British Coal denies seeking subsidy to save miners' jobs: MPs have been asked not to 'fudge' the pits issue. Mary Fagan reports

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NEIL CLARKE, the chairman of British Coal, has attacked reports that the Government plans to introduce large subsidies to help save miners' jobs.

Mr Clarke, who called on ministers to avoid a 'fudge' in meeting the public's demand for a fair deal for coal, said: 'It has been suggested that our coal needs a massive subsidy to stay in the market. That is nonsense.

'We have not sought a subsidy and it is mischievous to plant the notion that very large amounts of electricity users' or taxpayers' money is needed to featherbed our mines.'

He said that British Coal would welcome limited and temporary funding but only to displace 10 million tons of imports while UK mines became more efficient.

'That would only amount to the equivalent of a penny in the pound on the average electricity bill, reducing to nothing over five years.' There have been reports that a pounds 10-a-ton subsidy is favoured by some ministers, which would add 8p in the pound to electricity bills and cost pounds 700m.

Malcolm Edwards, the former commercial director of British Coal, also attacked the notion of a massive coal subsidy, which he regards as a Government ploy. He said that some people in Government were seeking to fatten up British Coal for privatisation while at the same time diverting attention from the high profits made in the electricity industry.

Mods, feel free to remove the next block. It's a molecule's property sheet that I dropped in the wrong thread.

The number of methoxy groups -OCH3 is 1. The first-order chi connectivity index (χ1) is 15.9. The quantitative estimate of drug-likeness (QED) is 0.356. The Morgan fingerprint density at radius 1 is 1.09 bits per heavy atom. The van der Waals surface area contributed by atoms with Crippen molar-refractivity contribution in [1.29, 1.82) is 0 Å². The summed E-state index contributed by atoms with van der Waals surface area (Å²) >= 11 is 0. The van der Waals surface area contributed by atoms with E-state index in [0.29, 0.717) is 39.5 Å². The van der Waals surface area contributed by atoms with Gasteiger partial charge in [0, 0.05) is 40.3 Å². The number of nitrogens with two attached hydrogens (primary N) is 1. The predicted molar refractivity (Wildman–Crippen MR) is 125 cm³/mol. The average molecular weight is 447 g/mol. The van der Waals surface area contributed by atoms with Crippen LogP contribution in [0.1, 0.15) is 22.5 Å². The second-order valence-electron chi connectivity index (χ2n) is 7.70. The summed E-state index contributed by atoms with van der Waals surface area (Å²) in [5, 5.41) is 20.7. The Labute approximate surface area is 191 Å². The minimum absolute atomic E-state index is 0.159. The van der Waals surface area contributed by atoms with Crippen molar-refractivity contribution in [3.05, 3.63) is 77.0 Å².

The industry watchdog, Offer, has questioned whether National Power and PowerGen are charging more than is necessary for electricity generated from coal - a suggestion which both companies deny.

Mr Edwards said: 'A lot of people do not want to look at that because there is still 40 per cent (the remaining Government stake in the generators) to sell.

'Boosting British Coal's receipts over and above what the market would bear makes it much more attractive to prospective buyers. It also projects the image. . . that sentiment has a price and if you want the coal industry you have to pay for it.'

Mr Edwards said that there were many ways of expanding the coal market for very little cost, including slower running down of coal stocks held by the generators and British Coal. He said that the decision to close 31 pits assumed that gas-fired plants with a capacity of 16,000 megawatts would be built. Now, most industry insiders believed that little more than 10,000 megawatts would be built.

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